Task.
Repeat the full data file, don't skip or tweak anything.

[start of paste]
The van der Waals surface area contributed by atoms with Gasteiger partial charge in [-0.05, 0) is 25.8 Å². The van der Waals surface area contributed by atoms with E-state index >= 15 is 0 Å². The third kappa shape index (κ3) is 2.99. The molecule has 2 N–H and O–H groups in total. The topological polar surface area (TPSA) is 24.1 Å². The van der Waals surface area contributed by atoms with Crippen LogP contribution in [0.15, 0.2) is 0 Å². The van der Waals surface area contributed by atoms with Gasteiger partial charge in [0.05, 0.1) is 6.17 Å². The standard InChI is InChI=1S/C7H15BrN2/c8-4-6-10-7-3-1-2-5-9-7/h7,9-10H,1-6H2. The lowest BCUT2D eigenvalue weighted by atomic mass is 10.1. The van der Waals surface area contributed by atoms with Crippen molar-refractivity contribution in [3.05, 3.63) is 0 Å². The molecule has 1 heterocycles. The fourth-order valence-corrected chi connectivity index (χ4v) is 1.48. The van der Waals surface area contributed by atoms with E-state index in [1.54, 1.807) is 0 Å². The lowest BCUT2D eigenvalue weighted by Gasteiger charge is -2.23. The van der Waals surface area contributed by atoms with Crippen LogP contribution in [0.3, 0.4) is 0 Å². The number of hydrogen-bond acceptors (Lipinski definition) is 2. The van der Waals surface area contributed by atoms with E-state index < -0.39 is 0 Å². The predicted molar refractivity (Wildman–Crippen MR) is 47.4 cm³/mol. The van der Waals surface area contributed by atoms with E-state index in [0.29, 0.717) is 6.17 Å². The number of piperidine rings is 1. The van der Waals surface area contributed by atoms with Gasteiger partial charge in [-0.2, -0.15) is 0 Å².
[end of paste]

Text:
The van der Waals surface area contributed by atoms with Gasteiger partial charge in [-0.05, 0) is 25.8 Å². The van der Waals surface area contributed by atoms with E-state index >= 15 is 0 Å². The third kappa shape index (κ3) is 2.99. The molecule has 2 N–H and O–H groups in total. The topological polar surface area (TPSA) is 24.1 Å². The van der Waals surface area contributed by atoms with Crippen LogP contribution in [0.15, 0.2) is 0 Å². The van der Waals surface area contributed by atoms with Gasteiger partial charge in [0.05, 0.1) is 6.17 Å². The standard InChI is InChI=1S/C7H15BrN2/c8-4-6-10-7-3-1-2-5-9-7/h7,9-10H,1-6H2. The lowest BCUT2D eigenvalue weighted by atomic mass is 10.1. The van der Waals surface area contributed by atoms with Crippen molar-refractivity contribution in [3.05, 3.63) is 0 Å². The molecule has 1 heterocycles. The fourth-order valence-corrected chi connectivity index (χ4v) is 1.48. The van der Waals surface area contributed by atoms with E-state index in [1.54, 1.807) is 0 Å². The lowest BCUT2D eigenvalue weighted by Gasteiger charge is -2.23. The van der Waals surface area contributed by atoms with Crippen LogP contribution in [0.3, 0.4) is 0 Å². The number of hydrogen-bond acceptors (Lipinski definition) is 2. The van der Waals surface area contributed by atoms with E-state index < -0.39 is 0 Å². The predicted molar refractivity (Wildman–Crippen MR) is 47.4 cm³/mol. The van der Waals surface area contributed by atoms with E-state index in [0.29, 0.717) is 6.17 Å². The number of piperidine rings is 1. The van der Waals surface area contributed by atoms with Gasteiger partial charge in [-0.2, -0.15) is 0 Å².